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Adv Geriatr Med Res. 2021;3(3):e210017. https://doi.org/10.20900/agmr20210017
Division of Plastic and Reconstructive Surgery, Department of Surgery, Boston University School of Medicine, Boston, MA 02118, USA
* Correspondence: Daniel S. Roh.
Cellular senescence has been found to have beneficial roles in development, tissue regeneration, and wound healing. However, in aging senescence increases, and the ability to properly repair and heal wounds significantly declines across multiple tissues. This age-related accumulation of senescent cells may cause loss of tissue homeostasis leading to dysregulation of normal and timely wound healing processes. The delays in wound healing of aging have widespread clinical and economic impacts, thus novel strategies to improve wound healing in aging are needed and targeting senescence may be a promising area.
Aging is one of the strongest risk factors for developing wound complications and chronic wounds . Thus, chronic wounds such as venous leg ulcers, diabetic foot ulcers, pressure ulcers, are more frequent in older patients , which imposes a large economic burden on healthcare . As a result, the cost of caring for and managing non-healing ulcers or poorly managed wounds is estimated to be $25 billion per year , and care for chronic wounds in older adults costs about $10 billion annually . Considering clinical and socioeconomic burdens of wounds in the aged population, research, and development of interventions to prevent chronic wounds and improve wound healing in the geriatric population becomes a significant priority.
Aging is linked with multiple pathways of cellular dysfunction, including genomic instability, inflammation, stem cell dysfunction, and cellular senescence [6,7]. Senescent cells accumulate during aging  through a variety of mechanisms, including replicative and premature senescence. Telomere shortening is associated with replicative senescence because it results in critically short and dysfunctional telomeres, which cells detect as double-strand breaks . When cells are exposed to oxidative stress and/or DNA damage as a result of physical or chemical agents, premature senescence occurs . Senescent cells are characterized by cell cycle arrest, resistance to apoptosis, chromatin remodeling, morphological changes, such as flattened shape, cell enlargement, and a disrupted nuclear membrane [11,12]. These cells have a senescence-associated secretory phenotype (SASP) which influences surrounding cells and tissues [13,14].
Senescent cells play beneficial roles in the normal development, maintenance of tissue homeostasis, and have important physiological functions during aging, such as tumor suppression by halting cell cycle progression . However, senescence has also been implicated as a major cause of age-related disease and aberrant tissue repair .
Wound healing of the skin is characterized by three phases: inflammation, proliferation, and remodeling . At different life stages, the wound healing process is altered across all phases and the speed of the wound healing process slows with aging . In combination with malnutrition and accumulation of comorbidities, older age can permanently hinder the healing process leading to chronic non-healing wounds.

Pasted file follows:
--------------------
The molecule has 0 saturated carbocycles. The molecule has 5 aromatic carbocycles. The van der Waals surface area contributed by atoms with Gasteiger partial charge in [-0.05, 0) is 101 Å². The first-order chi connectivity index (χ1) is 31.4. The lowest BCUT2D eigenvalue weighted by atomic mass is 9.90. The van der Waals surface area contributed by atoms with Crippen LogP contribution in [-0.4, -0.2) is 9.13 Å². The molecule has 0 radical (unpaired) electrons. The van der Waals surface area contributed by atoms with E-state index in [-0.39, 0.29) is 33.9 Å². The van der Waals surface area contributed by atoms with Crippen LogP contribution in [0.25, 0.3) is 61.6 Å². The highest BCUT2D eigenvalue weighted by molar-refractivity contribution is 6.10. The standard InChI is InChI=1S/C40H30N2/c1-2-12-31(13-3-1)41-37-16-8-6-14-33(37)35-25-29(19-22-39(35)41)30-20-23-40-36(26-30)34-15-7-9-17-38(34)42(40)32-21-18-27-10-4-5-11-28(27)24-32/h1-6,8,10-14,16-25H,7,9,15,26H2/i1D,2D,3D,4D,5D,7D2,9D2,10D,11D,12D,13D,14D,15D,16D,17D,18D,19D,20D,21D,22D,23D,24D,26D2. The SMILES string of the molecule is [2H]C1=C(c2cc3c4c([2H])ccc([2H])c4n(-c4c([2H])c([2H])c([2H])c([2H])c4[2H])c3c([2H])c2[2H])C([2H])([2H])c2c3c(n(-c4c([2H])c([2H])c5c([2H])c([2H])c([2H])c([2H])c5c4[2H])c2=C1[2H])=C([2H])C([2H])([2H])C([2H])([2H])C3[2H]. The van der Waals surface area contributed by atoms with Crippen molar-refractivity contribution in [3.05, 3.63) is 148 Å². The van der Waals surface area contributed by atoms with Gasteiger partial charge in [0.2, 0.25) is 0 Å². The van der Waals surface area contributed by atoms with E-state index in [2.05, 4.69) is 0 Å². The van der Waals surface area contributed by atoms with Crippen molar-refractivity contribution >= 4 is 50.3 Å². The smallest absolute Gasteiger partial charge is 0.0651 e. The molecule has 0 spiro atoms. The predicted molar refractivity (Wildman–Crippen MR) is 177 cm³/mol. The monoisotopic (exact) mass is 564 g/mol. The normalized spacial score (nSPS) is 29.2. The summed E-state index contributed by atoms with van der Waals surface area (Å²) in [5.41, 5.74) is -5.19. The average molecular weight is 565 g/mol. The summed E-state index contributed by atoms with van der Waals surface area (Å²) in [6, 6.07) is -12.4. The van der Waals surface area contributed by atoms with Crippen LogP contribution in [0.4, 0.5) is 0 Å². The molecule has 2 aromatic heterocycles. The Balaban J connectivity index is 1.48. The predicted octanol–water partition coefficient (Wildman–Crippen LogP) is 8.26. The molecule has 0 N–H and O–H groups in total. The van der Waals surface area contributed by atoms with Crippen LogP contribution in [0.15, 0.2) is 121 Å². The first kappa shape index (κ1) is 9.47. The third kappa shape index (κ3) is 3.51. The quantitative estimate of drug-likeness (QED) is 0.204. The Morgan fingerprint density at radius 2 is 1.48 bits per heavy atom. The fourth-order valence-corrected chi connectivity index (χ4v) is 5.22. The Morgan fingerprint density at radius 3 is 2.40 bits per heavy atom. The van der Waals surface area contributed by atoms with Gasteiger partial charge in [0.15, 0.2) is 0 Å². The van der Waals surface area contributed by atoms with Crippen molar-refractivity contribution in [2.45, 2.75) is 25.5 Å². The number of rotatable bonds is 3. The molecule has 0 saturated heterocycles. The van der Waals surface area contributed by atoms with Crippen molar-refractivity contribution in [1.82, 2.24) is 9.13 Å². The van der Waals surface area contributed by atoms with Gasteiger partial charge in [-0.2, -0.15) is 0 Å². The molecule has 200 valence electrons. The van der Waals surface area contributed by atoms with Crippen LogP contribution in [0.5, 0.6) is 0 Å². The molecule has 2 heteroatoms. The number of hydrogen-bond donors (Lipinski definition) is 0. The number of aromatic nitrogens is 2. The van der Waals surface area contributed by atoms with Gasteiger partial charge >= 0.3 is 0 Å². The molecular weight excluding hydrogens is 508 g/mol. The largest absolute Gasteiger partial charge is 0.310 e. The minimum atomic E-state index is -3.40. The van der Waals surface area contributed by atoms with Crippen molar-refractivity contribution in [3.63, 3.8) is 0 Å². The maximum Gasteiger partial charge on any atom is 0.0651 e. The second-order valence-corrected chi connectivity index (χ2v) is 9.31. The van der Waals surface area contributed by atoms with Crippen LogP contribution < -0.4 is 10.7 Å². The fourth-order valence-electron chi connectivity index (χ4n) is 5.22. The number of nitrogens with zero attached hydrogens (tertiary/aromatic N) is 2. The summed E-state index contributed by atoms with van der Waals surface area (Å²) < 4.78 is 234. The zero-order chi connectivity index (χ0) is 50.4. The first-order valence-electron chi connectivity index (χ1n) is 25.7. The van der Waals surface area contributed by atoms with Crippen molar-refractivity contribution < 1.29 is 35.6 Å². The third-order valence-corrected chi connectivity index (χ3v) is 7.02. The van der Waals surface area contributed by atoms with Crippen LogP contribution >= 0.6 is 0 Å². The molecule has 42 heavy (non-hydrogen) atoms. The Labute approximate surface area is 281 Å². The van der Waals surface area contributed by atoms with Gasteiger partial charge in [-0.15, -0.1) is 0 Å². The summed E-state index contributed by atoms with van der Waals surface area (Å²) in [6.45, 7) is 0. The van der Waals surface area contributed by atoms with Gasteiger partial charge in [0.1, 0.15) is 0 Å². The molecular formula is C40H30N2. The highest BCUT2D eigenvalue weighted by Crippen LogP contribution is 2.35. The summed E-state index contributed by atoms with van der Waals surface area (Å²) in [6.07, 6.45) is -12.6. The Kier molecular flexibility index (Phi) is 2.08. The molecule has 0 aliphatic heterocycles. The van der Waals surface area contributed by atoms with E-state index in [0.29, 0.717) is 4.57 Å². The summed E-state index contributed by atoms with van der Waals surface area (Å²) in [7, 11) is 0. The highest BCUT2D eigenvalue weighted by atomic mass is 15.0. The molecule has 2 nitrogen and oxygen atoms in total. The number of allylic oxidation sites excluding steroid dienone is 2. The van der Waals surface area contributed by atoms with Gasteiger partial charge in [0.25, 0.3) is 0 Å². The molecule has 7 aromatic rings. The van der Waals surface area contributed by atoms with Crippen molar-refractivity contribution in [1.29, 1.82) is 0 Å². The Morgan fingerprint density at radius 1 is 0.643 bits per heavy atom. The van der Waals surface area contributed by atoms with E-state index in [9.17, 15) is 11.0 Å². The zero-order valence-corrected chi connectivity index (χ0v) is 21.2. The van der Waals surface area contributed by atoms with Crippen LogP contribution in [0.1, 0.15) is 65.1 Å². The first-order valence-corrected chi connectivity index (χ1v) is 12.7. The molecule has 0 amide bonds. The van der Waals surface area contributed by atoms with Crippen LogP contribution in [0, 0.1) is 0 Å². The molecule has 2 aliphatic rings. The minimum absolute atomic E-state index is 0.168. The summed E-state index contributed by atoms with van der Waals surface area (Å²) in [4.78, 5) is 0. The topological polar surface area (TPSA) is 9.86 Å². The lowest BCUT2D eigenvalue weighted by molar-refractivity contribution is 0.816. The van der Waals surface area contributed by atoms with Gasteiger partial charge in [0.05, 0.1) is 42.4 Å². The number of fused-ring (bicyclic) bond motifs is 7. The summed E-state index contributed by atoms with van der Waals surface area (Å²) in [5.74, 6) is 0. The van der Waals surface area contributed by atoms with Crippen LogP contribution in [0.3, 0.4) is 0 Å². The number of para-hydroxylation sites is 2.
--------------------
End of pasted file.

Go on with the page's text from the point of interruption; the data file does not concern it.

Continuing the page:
Senescence has been shown to play both physiological and pathological roles in the wound healing process. Senescent cells are present for a short period (between 3 and 12 days) in young mice in the wound site. Although there are important differences in murine and human wound healing, senescent cells have been detected in both wound models. These senescent cells restrict fibrosis  and promote divergence of myofibroblasts and therefore facilitate wound contraction and closure via SASP component PDGF-AA . These short-lived senescent cells may initially enhance wound healing, but if allowed to persist, chronic senescence effects shift to a detrimental pro-inflammatory and proteolytic phenotype which limits regeneration [20,31]. Several senescence markers that arise during wound healing are cyclin-dependent kinase inhibitors (CDKI) such as p16INK4a and p21CIP1 which among other CDKI influence wound healing (Table 1).
The senescence response to wounding in aged organisms has not been fully characterized. Jiang et al found elevated and sustained p21 expression in aged (24 months old) mice after wounding which when downregulated with p21 siRNA improved aged wound healing rates . Thus, sustained senescence after wounding may delay wound healing, and interventions that limit excessive senescence may be options for improving wound healing in aging.Chronic Wounds in Aging
An increased presence of senescent cells has been hypothesized to contribute to the pathophysiology of chronic wounds which occur more frequently in older adults. Fibroblasts, harvested from human venous ulcers and pressure ulcers, grown in cell culture have features of senescence [32,33]. Chronic wounds can also harbor pathogenic microorganisms, which can contribute to senescence by increasing ROS production in keratinocytes and promoting inflammation . The chronic ulcer milieu, which is high in pro-inflammatory factors, contributes to persistent wound senescence by exacerbating inflammation and, in addition, senescent chronic wound cells can promote senescence in neighboring cells through SASP . A novel mechanistic link between aging and wound healing in diabetic wounds was recently identified in which intrinsically senescent macrophages were found to promote impaired wound healing in a diabetic (db/db) mice model [36,37].